), we found no statistically significant effect modification of the effects of air pollution by MI, hypertension, or hypercholesterolemia (). This finding contradicts the study of air pollution–triggered diabetes deaths, which reported effects only in individuals with preexisting cardiovascular disease (11
). Whereas diabetic patients have been found to be at higher risk of developing cardiovascular disease due to air pollution than nondiabetic people (7
), our results do not support the idea that cardiovascular disease enhances the susceptibility to air pollution and the associated risk of diabetes. Similarly, physical inactivity was found to be the expected risk factor for diabetes, whereas we only found association with air pollution among individuals who were physically active (). This observation may reflect smaller air pollution exposure misclassification in physically active individuals, because of more time spent outdoors and higher relative exposures and exaggerated air exchange rates during physical activity. It is possible that the association between diabetes and air pollution is only detected among individuals with a low prior risk, i.e., people who are physically active, representing a limited absolute risk, whereas this cannot be detected among individuals with a priori increased risk, suggesting additive patterns (23
). Among people with a low level of education, we found the expected increased risk for diabetes as well as enhanced effects of air pollution, although without significant interaction.
We have earlier reported significant positive association between hospital admissions for COPD and asthma and long-term exposure to NO2
in this cohort (24
). It can thus be argued that our results may be affected by diagnosis bias, due to more frequent screening for disease, including diabetes, among chronic respiratory disease patients, who are also more likely to live in areas with higher air pollution levels than the rest of the cohort (24
). However, this is unlikely, since we found only a marginally higher prevalence of asthma and COPD in diabetic people than in nondiabetic people (), and history of asthma or COPD hospitalizations was not significantly associated with increased risk of diabetes (results not shown). Furthermore, comorbidity with asthma or COPD did not statistically significantly modify the effect of air pollution on diabetes ().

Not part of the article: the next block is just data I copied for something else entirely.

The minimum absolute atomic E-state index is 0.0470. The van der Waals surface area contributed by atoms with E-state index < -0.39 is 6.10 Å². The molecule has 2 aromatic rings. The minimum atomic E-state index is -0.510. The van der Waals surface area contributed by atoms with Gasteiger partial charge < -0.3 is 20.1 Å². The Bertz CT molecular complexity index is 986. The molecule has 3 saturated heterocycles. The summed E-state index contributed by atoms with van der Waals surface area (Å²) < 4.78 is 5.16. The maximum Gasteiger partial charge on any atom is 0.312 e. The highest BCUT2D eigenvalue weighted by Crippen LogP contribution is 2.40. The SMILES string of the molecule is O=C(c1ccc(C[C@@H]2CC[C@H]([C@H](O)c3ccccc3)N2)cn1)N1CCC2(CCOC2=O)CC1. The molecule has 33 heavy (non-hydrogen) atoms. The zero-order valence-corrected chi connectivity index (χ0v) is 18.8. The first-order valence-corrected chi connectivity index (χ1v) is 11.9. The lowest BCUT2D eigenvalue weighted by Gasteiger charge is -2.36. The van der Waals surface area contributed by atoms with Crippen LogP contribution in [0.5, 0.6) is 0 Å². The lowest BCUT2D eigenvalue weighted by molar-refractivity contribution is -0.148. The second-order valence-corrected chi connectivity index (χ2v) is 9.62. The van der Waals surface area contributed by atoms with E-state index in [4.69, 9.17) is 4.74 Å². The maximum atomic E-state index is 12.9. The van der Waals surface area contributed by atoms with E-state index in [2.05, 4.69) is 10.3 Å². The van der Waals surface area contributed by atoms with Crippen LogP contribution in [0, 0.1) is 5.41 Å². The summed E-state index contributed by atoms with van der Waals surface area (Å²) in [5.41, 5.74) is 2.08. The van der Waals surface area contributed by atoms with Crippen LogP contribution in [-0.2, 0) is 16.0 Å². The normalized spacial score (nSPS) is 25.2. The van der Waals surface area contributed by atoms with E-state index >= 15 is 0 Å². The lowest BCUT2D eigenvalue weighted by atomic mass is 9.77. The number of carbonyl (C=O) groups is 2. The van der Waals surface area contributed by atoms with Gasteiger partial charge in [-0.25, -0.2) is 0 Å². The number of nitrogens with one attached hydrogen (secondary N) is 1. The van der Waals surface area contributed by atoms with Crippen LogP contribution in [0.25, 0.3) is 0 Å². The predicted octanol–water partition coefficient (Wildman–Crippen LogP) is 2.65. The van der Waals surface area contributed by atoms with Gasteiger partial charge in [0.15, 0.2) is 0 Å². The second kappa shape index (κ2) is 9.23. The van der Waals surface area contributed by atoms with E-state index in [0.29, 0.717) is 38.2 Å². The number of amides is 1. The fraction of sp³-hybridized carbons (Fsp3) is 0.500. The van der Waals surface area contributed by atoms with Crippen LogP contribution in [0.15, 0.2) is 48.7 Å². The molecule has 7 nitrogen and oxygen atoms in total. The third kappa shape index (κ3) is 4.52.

Effects of air pollution were slightly enhanced in people with a high waist-to-hip (), corroborating the evidence from animal models, where exposure to air pollution led to glucose intolerance only in obese rats (7
). However, enhanced air pollution effects were not seen with increasing BMI. This is the first study of air pollution and diabetes to adjust for waist-to-hip ratio, which is an independent predictor of diabetes next to BMI. Excluding waist-to-hip ratio from the full model as others did (14
) resulted in even stronger associations with air pollution (HR 1.05 [95% CI 1.02–1.10]) as did exclusion of BMI (1.08 [1.04–1.12]). Mean levels of NO2
were weakly correlated with BMI (correlation coefficient r
= 0.03) and waist-to-hip ratio (r
= 0.02). Obesity, the most important risk factor for diabetes (1
), has been linked to air pollution (22
) and may be on the biological pathway between air pollution and diabetes. Our results remained unchanged when adding total energy intake, including energy due to alcohol intake, into the model.
The strengths of this study include the large prospective cohort with an objective assessment of diabetes incidence and well-defined confounders, with minimal possibility of recall and information bias. The main limitation is the exposure misclassification in modeled air pollution concentrations, since these are only proxies of personal exposure. This cohort lacked information on indoor exposures, use of air purifier and air conditioning, work address, working time, as well as commuting habits and personal outdoor activity patterns. However, lack of these parameters and resulting exposure misclassification is likely to be nondifferential with respect to diabetes diagnoses. The air pollution models used to assess NO2
levels were successfully validated (26
) and applied in epidemiological studies (24
). Another limitation is the lack of results from blood glucose tests from the National Health Insurance Registry, which precludes better ascertainment of diabetes among 1,163 people included in NDR solely due to blood glucose tests and more specific overall diabetes definition. Finally, there is little evidence coming from original research that supports biological plausibility of our findings (8
), and more studies will be needed to confirm or reject the link between air pollution and diabetes.
We detect weak positive associations between diabetes incidence and traffic-related air pollution at residence, and we add to the body of evidence that air pollution may be a risk factor for diabetes. We offer several novel findings that need to be reproduced. The effects of air pollution were strongest in nonsmokers and physically active people. Facing the emerging challenges in controlling the diabetes epidemic, a possibility that air pollution contributes to the diabetes burden may have a huge public health impact.